Aggressive global central bank moves to blunt the financial impact of the coronavirus outbreak have failed to reassure equity and credit markets, putting pressure on governments to come up with a more emphatic fiscal response to the crisis.
What has happened over the past few days?
The Fed's decision on Sunday, March 15, to slash its main policy rate by 100 basis points (bps) and announce at least USD 700 billion in asset purchases was followed on Monday by the Bank of Japan's announcement that it aimed to double its purchases of exchange‑traded funds to JPY 12 trillion.
Despite these moves, which were without parallel since the global financial crisis, stock markets suffered heavy losses on Monday morning following a weekend of worsening news over the coronavirus. This implies that investors fear that central bank support is close to being exhausted and that a robust fiscal response to the demand shock remains elusive.
The Fed's announcement can be summarized as follows:
- Policymakers cut the federal funds rate by 100 bps. Following the 50‑bps cut on March 3, this takes the policy rate to the zero lower bound, targeting the 0.25 bps range not seen since 2015.
- The central bank announced at least USD 700 billion of open‑ended asset purchases in the form of USD 500 billion of Treasuries and USD 200 billion of agency mortgage‑backed securities, indicating no nominal amount or time limit. The discount window rate has been reduced by 150 bps to 25 bps, and banks will be allowed to borrow from the discount window for up to 90 days. In the past, banks would often only borrow from the discount window when under financial stress. As such, the Fed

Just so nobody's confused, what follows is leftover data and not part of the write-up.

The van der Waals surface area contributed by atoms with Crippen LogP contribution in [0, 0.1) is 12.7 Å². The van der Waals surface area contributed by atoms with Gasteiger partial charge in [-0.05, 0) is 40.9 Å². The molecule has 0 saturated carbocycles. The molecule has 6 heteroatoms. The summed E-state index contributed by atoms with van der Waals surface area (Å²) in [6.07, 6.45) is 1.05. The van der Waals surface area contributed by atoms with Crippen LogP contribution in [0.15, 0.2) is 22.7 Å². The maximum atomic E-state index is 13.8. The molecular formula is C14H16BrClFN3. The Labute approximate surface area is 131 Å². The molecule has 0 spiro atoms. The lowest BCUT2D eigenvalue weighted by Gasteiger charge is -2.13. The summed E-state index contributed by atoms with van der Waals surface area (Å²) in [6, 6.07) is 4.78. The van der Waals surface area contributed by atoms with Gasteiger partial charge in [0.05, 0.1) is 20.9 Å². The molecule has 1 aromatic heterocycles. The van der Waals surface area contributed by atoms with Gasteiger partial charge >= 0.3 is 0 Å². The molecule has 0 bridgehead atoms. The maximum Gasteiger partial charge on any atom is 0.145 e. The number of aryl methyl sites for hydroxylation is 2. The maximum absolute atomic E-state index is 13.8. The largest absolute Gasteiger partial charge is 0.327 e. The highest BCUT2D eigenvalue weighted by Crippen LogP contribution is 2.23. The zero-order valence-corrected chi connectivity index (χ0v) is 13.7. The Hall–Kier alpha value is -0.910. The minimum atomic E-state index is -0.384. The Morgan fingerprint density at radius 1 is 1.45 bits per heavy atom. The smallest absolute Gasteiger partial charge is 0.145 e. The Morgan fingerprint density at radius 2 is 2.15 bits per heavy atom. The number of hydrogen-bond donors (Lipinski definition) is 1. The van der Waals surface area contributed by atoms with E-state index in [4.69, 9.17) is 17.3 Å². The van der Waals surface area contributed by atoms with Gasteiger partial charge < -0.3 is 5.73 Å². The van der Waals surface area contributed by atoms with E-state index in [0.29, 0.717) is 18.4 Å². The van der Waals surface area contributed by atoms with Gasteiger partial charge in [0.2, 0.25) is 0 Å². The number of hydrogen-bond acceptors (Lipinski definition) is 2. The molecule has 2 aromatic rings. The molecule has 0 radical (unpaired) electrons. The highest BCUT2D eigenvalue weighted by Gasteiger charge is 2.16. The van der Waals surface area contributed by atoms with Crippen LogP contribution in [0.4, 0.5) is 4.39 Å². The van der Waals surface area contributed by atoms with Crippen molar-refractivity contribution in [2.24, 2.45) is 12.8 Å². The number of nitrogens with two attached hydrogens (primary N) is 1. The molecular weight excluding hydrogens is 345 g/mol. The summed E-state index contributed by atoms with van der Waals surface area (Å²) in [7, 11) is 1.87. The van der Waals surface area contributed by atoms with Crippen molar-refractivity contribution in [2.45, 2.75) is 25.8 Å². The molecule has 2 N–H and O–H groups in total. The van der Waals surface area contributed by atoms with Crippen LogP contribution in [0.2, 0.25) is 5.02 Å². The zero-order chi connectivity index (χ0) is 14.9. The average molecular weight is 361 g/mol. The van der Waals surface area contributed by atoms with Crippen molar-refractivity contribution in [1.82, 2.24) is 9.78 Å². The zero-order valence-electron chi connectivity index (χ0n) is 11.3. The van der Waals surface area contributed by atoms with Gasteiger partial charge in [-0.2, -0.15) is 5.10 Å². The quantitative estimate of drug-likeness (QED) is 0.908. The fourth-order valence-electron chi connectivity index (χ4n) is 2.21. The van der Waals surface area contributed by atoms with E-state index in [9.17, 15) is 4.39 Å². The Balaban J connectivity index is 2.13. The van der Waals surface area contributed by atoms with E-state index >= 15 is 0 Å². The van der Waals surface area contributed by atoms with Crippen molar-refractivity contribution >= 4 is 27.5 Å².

also took measures to try to remove the negative stigma of drawing on this borrowing facility. While we are digesting the details of this announcement, on our initial read, the 90‑day feature could have important positive implications for the bank funding of America's small businesses. This is critical as small businesses will likely face
the most economic pain from the societal measures needed to better contain the coronavirus.
- The Fed reduced the reserve requirement ratio to 0% to help support the credit needs of households and businesses.
- The Fed also reached an agreement with the five other major global central banks (euro area, Japan, Canada, UK, and Switzerland) to enhance the terms of a standing swap line
facility. This facility, which had its origins in the 2008 global financial crisis, allows for the borrowing of U.S. dollars in non‑U.S. currencies to support the international supply of dollars. In amending the terms, the officials agreed to reduce the pricing of these swap lines by 25 bps and increase the length of these facilities from seven days to 84 days.
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